Ann Chafer, a laundress, was the daughter of another College laundress, also called Ann Chafer. Mother and daughter were working together between 1755 and 1758, as is demonstrated by the alternating use of the mother’s ‘mark’ (who presumably could not write) and the signature of the daughter who could. The receipt shown in the image gallery provides an example of her signature. Ann married Edward Harper on 10th April 1768 and changed her signature correspondingly, as shown in the second receipt, dated 1774, relating to her shown below. After Edward's death, Ann married again to become Ann Beaumont, as appears in the stewards accounts for July 1786. Of all the women we know to have been employed by the College in the 18th century, the documentary evidence suggests Ann Chafer/Harper/Beaumont was the longest serving. The first invoices submitted by her were in 1755 and she still appears in the accounts in 1789. Unfortunately, as there is a gap in records detailing names between 1789 and 1814, it has not been possible to work out exactly when Ann stopped working for the college.

Sarah Holiday (née Harrison), a clock keeper and repairer, maintained the chapel clock from 1770 to at least 1783, and in this time she submitted numerous receipts including the example below. We know Sarah’s maiden name was Harrison as a bill from 30th September 1777 has a note written on it by John Harrison that reads, “rec[eive]d the contents for my daughter Holiday”. John was no stranger to the College, however, having supplied ash trees four years previously. Sarah was born on 18th March 1740 to John and Hannah Harrison and married Nathaniel Holliday at St. Bene’t’s church, Cambridge, on 29th October 1759. Nathaniel, who is described as both a clockmaker and a watchmaker, died in 1770 aged 36 and Sarah continued to run the clock repairing side of the business, first appearing in the receipts in that same year, but being paid along with a James Staplin for ‘attendance’ on the college clock. From 1771 onwards, Sarah is paid in her own right. The large clock mechanism from Foxton parish church that is shown here is of a type that Sarah would have been very familiar with, being similar in size to the one she maintained in the Chapel.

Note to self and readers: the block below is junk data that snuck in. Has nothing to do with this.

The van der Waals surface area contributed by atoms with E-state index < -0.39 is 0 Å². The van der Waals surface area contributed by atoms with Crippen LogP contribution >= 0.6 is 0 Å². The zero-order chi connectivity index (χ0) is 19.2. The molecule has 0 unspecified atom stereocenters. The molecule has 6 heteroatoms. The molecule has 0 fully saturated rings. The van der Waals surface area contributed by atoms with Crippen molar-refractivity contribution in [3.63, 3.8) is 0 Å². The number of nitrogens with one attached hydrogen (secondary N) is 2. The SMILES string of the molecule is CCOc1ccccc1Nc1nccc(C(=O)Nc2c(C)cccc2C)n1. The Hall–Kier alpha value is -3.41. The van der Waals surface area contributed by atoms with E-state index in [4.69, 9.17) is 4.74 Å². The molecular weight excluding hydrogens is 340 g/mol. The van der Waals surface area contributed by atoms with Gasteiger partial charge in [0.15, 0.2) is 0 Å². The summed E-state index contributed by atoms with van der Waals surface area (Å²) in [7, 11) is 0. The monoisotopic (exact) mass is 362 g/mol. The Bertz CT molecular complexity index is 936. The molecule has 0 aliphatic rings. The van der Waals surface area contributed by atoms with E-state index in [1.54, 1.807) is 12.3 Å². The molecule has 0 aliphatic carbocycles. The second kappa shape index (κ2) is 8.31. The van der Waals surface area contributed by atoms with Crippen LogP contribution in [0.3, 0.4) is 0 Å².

Clock mechanism from Foxton Church

Like the Press family, the Holliday family rented property from the College. The father of Nathaniel, also Nathaniel Holliday, a gardener, rented ‘a tenement, barn, stable and orchard’ from January 1723 on King Street (then known as Walles Lane) and is listed in the college accounts as still renting property from the College in 1744. Nathaniel Holliday (the elder) and John Harrison’s connection to gardening is interesting in that it   might potentially explain how Sarah and Nathaniel met.

Margaret Forster is distinguished as being the College’s ‘bricklayer’ between 1758 and 1783, and demonstrates in her consistently lengthy invoices, that she was not likely to be laying bricks herself but was managing small teams of men, usually two or three at a time (although up to ten), to do the work she had been commissioned to undertake. The receipt below is typical of those submitted by her and lists examples of her work such as pointing the Chapel windows, mending walls and bricking up a doorway in the Fellows garden. Being in this managerial position suggests that she might have succeeded or inherited the business from her husband, although there is no reference to a Mr. Forster acting as the College’s bricklayer prior to the first reference to her in 1758. Having originally been referred to as ‘Margaret Forster’, she is first referred to as Mrs Forster in 1774, although this could be following the then more conventional acknowledgement of respect for a woman’s seniority rather than necessarily referring to her marital status. Frustratingly it has not been possible to find a record of Margaret’s baptism, possible marriage or burial.